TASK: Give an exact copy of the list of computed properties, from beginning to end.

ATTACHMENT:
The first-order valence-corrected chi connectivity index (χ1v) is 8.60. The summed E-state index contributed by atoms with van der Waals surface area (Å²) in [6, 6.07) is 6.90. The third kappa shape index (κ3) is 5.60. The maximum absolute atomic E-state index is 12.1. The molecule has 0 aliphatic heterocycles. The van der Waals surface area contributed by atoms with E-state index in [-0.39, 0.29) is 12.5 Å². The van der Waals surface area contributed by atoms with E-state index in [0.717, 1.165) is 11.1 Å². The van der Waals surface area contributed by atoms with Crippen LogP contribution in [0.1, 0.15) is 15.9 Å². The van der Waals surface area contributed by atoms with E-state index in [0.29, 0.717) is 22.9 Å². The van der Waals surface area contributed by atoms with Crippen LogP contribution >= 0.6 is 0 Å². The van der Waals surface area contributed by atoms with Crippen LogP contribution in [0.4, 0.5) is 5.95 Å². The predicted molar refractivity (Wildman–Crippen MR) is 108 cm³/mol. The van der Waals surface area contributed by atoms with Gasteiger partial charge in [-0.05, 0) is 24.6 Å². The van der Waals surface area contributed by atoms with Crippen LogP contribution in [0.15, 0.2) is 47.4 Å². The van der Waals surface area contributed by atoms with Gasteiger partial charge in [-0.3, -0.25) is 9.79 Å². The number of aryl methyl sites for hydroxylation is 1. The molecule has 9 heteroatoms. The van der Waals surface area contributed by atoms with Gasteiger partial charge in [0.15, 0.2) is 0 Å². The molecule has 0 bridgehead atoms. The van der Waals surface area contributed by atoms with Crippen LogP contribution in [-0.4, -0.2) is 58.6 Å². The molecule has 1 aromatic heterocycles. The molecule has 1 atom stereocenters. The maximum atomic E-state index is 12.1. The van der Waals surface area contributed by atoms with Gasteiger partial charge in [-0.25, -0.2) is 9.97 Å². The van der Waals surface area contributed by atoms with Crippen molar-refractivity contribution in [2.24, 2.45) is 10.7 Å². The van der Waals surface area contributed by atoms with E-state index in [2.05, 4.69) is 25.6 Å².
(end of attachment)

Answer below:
The first-order valence-corrected chi connectivity index (χ1v) is 8.60. The summed E-state index contributed by atoms with van der Waals surface area (Å²) in [6, 6.07) is 6.90. The third kappa shape index (κ3) is 5.60. The maximum absolute atomic E-state index is 12.1. The molecule has 0 aliphatic heterocycles. The van der Waals surface area contributed by atoms with E-state index in [-0.39, 0.29) is 12.5 Å². The van der Waals surface area contributed by atoms with E-state index in [0.717, 1.165) is 11.1 Å². The van der Waals surface area contributed by atoms with Crippen LogP contribution in [0.1, 0.15) is 15.9 Å². The van der Waals surface area contributed by atoms with E-state index in [0.29, 0.717) is 22.9 Å². The van der Waals surface area contributed by atoms with Crippen LogP contribution >= 0.6 is 0 Å². The van der Waals surface area contributed by atoms with Crippen LogP contribution in [0.4, 0.5) is 5.95 Å². The predicted molar refractivity (Wildman–Crippen MR) is 108 cm³/mol. The van der Waals surface area contributed by atoms with Gasteiger partial charge in [-0.05, 0) is 24.6 Å². The van der Waals surface area contributed by atoms with Crippen LogP contribution in [0.15, 0.2) is 47.4 Å². The van der Waals surface area contributed by atoms with Gasteiger partial charge in [-0.3, -0.25) is 9.79 Å². The number of aryl methyl sites for hydroxylation is 1. The molecule has 9 heteroatoms. The van der Waals surface area contributed by atoms with Gasteiger partial charge in [0.15, 0.2) is 0 Å². The molecule has 0 bridgehead atoms. The van der Waals surface area contributed by atoms with Crippen LogP contribution in [-0.4, -0.2) is 58.6 Å². The molecule has 1 aromatic heterocycles. The molecule has 1 atom stereocenters. The maximum atomic E-state index is 12.1. The van der Waals surface area contributed by atoms with Gasteiger partial charge in [-0.25, -0.2) is 9.97 Å². The van der Waals surface area contributed by atoms with Crippen molar-refractivity contribution in [2.24, 2.45) is 10.7 Å². The van der Waals surface area contributed by atoms with E-state index in [2.05, 4.69) is 25.6 Å².